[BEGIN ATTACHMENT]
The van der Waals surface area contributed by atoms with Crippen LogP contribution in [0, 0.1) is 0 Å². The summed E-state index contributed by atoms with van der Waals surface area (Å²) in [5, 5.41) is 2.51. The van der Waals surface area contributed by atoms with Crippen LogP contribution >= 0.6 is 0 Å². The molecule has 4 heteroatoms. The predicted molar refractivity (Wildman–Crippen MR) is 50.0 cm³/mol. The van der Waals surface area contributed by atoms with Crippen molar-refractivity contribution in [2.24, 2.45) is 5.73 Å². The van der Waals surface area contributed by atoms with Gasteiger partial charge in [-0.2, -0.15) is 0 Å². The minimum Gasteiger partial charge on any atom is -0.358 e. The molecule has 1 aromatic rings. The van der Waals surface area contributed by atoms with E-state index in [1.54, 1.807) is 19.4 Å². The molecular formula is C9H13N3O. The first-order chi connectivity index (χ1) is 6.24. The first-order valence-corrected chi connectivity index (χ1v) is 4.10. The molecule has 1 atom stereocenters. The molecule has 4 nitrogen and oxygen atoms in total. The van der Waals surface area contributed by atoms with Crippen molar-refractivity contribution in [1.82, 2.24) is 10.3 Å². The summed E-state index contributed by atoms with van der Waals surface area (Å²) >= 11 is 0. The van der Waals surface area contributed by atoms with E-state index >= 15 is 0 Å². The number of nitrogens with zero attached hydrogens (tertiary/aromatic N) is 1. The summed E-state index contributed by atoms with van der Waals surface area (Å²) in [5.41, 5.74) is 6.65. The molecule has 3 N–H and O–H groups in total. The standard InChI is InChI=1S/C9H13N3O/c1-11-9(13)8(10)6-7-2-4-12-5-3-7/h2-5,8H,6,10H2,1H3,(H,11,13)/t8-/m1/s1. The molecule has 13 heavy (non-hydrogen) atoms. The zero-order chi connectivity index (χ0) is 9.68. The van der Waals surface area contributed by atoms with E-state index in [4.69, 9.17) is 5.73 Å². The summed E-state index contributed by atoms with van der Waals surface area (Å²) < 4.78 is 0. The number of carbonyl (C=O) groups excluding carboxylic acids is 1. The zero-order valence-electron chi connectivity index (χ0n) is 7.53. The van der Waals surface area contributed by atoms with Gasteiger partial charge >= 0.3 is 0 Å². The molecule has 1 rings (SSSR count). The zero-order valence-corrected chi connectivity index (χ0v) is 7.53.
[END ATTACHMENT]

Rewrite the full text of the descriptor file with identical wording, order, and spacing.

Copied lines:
The van der Waals surface area contributed by atoms with Crippen LogP contribution in [0, 0.1) is 0 Å². The summed E-state index contributed by atoms with van der Waals surface area (Å²) in [5, 5.41) is 2.51. The van der Waals surface area contributed by atoms with Crippen LogP contribution >= 0.6 is 0 Å². The molecule has 4 heteroatoms. The predicted molar refractivity (Wildman–Crippen MR) is 50.0 cm³/mol. The van der Waals surface area contributed by atoms with Crippen molar-refractivity contribution in [2.24, 2.45) is 5.73 Å². The van der Waals surface area contributed by atoms with Gasteiger partial charge in [-0.2, -0.15) is 0 Å². The minimum Gasteiger partial charge on any atom is -0.358 e. The molecule has 1 aromatic rings. The van der Waals surface area contributed by atoms with E-state index in [1.54, 1.807) is 19.4 Å². The molecular formula is C9H13N3O. The first-order chi connectivity index (χ1) is 6.24. The first-order valence-corrected chi connectivity index (χ1v) is 4.10. The molecule has 1 atom stereocenters. The molecule has 4 nitrogen and oxygen atoms in total. The van der Waals surface area contributed by atoms with Crippen molar-refractivity contribution in [1.82, 2.24) is 10.3 Å². The summed E-state index contributed by atoms with van der Waals surface area (Å²) >= 11 is 0. The van der Waals surface area contributed by atoms with E-state index >= 15 is 0 Å². The number of nitrogens with zero attached hydrogens (tertiary/aromatic N) is 1. The summed E-state index contributed by atoms with van der Waals surface area (Å²) in [5.41, 5.74) is 6.65. The molecule has 3 N–H and O–H groups in total. The standard InChI is InChI=1S/C9H13N3O/c1-11-9(13)8(10)6-7-2-4-12-5-3-7/h2-5,8H,6,10H2,1H3,(H,11,13)/t8-/m1/s1. The molecule has 13 heavy (non-hydrogen) atoms. The zero-order chi connectivity index (χ0) is 9.68. The van der Waals surface area contributed by atoms with E-state index in [4.69, 9.17) is 5.73 Å². The summed E-state index contributed by atoms with van der Waals surface area (Å²) < 4.78 is 0. The number of carbonyl (C=O) groups excluding carboxylic acids is 1. The zero-order valence-electron chi connectivity index (χ0n) is 7.53. The van der Waals surface area contributed by atoms with Gasteiger partial charge >= 0.3 is 0 Å². The molecule has 1 rings (SSSR count). The zero-order valence-corrected chi connectivity index (χ0v) is 7.53.